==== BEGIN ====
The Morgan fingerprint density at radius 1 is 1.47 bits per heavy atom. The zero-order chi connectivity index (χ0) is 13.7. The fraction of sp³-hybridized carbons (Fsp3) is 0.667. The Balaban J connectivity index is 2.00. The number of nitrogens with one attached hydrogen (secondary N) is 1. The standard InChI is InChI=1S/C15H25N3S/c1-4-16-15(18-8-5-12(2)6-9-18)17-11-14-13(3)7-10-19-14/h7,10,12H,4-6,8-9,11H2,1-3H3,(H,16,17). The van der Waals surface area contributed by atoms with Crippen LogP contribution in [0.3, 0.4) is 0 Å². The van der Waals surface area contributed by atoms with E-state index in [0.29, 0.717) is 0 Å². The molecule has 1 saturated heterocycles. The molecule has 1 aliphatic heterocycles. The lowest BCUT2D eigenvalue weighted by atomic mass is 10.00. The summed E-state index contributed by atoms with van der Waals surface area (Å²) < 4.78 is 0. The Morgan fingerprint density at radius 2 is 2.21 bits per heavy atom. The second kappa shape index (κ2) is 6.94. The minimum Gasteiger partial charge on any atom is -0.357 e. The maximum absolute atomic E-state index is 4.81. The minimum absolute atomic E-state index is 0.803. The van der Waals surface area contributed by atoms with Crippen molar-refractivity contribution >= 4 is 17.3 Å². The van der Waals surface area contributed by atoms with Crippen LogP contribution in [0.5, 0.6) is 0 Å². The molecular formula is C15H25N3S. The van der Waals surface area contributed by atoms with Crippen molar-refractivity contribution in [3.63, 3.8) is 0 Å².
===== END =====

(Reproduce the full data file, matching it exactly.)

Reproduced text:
The Morgan fingerprint density at radius 1 is 1.47 bits per heavy atom. The zero-order chi connectivity index (χ0) is 13.7. The fraction of sp³-hybridized carbons (Fsp3) is 0.667. The Balaban J connectivity index is 2.00. The number of nitrogens with one attached hydrogen (secondary N) is 1. The standard InChI is InChI=1S/C15H25N3S/c1-4-16-15(18-8-5-12(2)6-9-18)17-11-14-13(3)7-10-19-14/h7,10,12H,4-6,8-9,11H2,1-3H3,(H,16,17). The van der Waals surface area contributed by atoms with Crippen LogP contribution in [0.3, 0.4) is 0 Å². The van der Waals surface area contributed by atoms with E-state index in [0.29, 0.717) is 0 Å². The molecule has 1 saturated heterocycles. The molecule has 1 aliphatic heterocycles. The lowest BCUT2D eigenvalue weighted by atomic mass is 10.00. The summed E-state index contributed by atoms with van der Waals surface area (Å²) < 4.78 is 0. The Morgan fingerprint density at radius 2 is 2.21 bits per heavy atom. The second kappa shape index (κ2) is 6.94. The minimum Gasteiger partial charge on any atom is -0.357 e. The maximum absolute atomic E-state index is 4.81. The minimum absolute atomic E-state index is 0.803. The van der Waals surface area contributed by atoms with Crippen molar-refractivity contribution >= 4 is 17.3 Å². The van der Waals surface area contributed by atoms with Crippen LogP contribution in [0.5, 0.6) is 0 Å². The molecular formula is C15H25N3S. The van der Waals surface area contributed by atoms with Crippen molar-refractivity contribution in [3.63, 3.8) is 0 Å².